Law firm cybersecurity audits: Getting to good (Law Practice Today, 12 Feb 2016) - Most law firms are just starting to think seriously about conducting cybersecurity assessments, and getting their policies and procedures into shape. For solo practitioners and small practices, cybersecurity can seem especially daunting. How do you build an effective cybersecurity program, no matter what your size? Here are nine building blocks of an effective cybersecurity program: * * * [ Polley : useful, succinct.]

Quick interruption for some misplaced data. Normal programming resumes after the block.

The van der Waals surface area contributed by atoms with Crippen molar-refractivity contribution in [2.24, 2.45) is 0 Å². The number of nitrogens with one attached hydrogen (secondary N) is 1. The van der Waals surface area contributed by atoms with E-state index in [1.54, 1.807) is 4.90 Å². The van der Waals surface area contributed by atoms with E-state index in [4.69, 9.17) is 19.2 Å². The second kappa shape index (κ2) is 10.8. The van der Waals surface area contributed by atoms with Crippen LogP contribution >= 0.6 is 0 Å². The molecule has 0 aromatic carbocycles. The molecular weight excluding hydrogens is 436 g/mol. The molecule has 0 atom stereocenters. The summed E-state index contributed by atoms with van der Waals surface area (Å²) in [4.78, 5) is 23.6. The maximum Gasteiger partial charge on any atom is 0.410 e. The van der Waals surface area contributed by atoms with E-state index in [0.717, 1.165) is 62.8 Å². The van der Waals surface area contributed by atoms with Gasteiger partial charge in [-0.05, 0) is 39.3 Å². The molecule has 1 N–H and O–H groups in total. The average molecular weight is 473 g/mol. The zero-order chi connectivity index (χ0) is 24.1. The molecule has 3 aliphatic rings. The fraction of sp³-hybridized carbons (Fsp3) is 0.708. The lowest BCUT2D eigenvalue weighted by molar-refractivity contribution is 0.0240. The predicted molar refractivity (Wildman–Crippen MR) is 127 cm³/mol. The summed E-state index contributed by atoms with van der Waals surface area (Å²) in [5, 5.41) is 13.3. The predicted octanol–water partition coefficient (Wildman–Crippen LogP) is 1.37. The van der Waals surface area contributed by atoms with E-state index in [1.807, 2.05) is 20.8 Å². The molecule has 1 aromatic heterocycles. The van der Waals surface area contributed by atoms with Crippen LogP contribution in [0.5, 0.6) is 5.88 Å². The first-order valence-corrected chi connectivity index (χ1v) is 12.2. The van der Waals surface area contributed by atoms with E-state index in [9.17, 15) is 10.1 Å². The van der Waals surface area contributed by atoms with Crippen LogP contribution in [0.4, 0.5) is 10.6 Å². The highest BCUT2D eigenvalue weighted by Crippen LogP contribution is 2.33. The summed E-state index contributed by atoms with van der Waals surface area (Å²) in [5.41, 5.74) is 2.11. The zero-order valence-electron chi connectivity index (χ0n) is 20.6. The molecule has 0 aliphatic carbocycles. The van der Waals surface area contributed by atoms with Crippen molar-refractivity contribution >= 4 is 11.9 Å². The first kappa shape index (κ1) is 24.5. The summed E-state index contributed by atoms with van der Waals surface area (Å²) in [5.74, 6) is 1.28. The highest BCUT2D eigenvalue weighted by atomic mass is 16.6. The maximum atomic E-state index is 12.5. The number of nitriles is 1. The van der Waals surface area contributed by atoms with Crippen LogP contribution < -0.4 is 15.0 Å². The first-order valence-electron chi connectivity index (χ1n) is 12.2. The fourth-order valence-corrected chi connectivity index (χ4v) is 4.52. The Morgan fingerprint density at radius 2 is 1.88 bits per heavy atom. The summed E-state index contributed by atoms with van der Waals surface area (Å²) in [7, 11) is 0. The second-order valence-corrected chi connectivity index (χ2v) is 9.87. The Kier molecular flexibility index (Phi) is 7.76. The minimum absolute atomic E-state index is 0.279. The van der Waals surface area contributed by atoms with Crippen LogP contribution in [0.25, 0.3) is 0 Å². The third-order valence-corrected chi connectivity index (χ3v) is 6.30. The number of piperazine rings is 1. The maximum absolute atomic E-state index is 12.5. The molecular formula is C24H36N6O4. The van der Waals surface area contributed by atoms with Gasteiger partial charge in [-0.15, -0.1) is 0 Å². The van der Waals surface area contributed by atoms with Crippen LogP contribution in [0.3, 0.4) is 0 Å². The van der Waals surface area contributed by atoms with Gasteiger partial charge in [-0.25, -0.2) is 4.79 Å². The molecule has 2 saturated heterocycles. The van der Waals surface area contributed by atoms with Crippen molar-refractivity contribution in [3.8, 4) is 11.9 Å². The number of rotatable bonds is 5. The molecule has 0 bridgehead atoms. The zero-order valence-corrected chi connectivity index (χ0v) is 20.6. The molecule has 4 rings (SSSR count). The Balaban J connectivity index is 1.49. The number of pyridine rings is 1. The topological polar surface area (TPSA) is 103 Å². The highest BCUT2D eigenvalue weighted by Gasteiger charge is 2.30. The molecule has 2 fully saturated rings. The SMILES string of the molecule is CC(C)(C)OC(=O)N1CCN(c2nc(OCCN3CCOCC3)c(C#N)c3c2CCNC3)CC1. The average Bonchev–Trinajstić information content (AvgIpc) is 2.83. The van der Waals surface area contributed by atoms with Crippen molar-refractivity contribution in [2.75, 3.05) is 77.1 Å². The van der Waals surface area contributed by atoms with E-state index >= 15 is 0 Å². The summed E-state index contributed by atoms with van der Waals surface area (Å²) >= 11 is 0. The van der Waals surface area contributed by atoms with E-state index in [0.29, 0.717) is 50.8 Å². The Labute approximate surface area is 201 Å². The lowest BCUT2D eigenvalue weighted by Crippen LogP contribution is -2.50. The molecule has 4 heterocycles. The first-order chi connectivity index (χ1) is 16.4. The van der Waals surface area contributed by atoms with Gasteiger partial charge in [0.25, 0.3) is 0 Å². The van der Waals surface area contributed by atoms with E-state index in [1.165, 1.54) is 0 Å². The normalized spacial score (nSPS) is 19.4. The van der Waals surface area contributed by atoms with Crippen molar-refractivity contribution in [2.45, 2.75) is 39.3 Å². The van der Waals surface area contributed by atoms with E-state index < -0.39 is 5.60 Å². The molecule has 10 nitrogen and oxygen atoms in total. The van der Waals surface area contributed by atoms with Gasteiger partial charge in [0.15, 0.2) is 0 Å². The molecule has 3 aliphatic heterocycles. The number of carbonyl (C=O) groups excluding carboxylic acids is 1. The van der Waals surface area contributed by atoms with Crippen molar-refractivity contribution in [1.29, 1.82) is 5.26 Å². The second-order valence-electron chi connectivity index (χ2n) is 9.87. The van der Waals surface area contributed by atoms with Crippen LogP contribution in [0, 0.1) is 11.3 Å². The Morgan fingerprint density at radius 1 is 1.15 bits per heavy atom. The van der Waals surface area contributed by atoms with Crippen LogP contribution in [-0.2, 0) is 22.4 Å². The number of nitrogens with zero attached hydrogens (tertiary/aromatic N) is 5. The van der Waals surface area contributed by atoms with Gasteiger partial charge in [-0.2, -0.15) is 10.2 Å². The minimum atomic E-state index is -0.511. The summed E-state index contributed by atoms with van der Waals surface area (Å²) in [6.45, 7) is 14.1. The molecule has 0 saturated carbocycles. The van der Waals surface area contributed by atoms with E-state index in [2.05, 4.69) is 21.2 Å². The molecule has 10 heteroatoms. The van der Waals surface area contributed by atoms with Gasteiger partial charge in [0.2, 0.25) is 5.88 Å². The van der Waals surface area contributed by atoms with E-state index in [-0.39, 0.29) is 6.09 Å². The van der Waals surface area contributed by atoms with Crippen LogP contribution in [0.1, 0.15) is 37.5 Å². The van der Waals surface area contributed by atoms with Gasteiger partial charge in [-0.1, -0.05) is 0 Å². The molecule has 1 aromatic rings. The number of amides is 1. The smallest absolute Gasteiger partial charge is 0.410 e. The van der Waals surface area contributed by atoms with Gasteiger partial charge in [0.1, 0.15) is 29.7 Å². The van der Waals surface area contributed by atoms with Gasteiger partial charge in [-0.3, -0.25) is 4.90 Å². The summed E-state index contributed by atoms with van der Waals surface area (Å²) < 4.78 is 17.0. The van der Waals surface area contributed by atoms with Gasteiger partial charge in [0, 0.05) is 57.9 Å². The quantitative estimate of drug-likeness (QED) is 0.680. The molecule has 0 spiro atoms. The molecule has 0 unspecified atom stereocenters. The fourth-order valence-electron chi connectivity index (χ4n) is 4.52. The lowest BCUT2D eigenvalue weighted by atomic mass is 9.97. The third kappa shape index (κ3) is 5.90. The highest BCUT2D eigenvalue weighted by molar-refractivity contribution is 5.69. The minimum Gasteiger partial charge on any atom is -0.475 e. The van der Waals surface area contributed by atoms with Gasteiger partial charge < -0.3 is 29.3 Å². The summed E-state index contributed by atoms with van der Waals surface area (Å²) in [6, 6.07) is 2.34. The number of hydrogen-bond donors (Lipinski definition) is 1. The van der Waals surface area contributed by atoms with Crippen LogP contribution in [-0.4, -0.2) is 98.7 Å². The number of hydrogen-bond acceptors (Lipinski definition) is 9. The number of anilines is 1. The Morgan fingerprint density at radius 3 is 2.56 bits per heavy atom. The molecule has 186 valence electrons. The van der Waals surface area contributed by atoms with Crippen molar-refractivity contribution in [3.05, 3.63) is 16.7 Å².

(The Intercept, 12 Feb 2016) - In the Summer of 2013, Missouri criminal defense attorney Jennifer Bukowsky was preparing for an evidentiary hearing in the case of a pro bono client, Jessie McKim. The stakes were high: Along with his co-defendant, James Peavler, McKim had been convicted in 1999 of killing a woman named Wendy Wagnon and was serving life without parole at a maximum security prison. At the upcoming hearing, Bukowsky planned to argue that her client was innocent - and that the murder that sent him to die in prison was never a murder at all. McKim was convicted in part based on the testimony of a local medical examiner, who claimed that the presence of petechiae on a dead body - small spots on the skin or the whites of the eyes where capillaries have hemorrhaged - is proof that a person was suffocated. Among the witnesses Bukowsky planned to call at the hearing were five different pathologists who would testify that the state's medical examiner was wrong when he claimed Wagnon was suffocated - and that evidence pointed to a meth overdose instead. As she prepped witnesses and decided who else should take the stand, she shared her strategy with McKim via lengthy phone calls - calls understood to be protected by attorney-client privilege. Unlike calls between prisoners and their family or acquaintances, which are routinely monitored, conversations with lawyers are not to be recorded. The hearing took place in August 2013. The following spring, a circuit court judge ruled against McKim, upholding his conviction and saying that even if Wagnon was not suffocated, McKim and his co-defendant could have killed her another way - by intentionally forcing her to overdose on meth, a theory the state had never previously argued, for which there was no supporting evidence. Last fall, Bukowsky received an unexpected phone call related to McKim's case. The call came from The Intercept , following our November 11, 2015, report on a massive hack of Securus Technologies, a Texas-based prison telecommunications company that does business with the Missouri Department of Corrections. As we reported at the time, The Intercept received a massive database of more than 70 million call records belonging to Securus and coming from prison facilities that used the company's so-called Secure Call Platform. Leaked via SecureDrop by a hacker who was concerned that Securus might be violating prisoners' rights, the call records span a 2 1/2-year period beginning in late 2011 (the year Securus won its contract with the Missouri DOC) and ending in the spring of 2014. Although Securus did not respond to repeated requests for comment for our November report, the company released a statement condemning the hack shortly after the story was published. Securus insisted there was "absolutely no evidence" that any attorney-client calls had been recorded "without the knowledge and consent" of the parties to each call.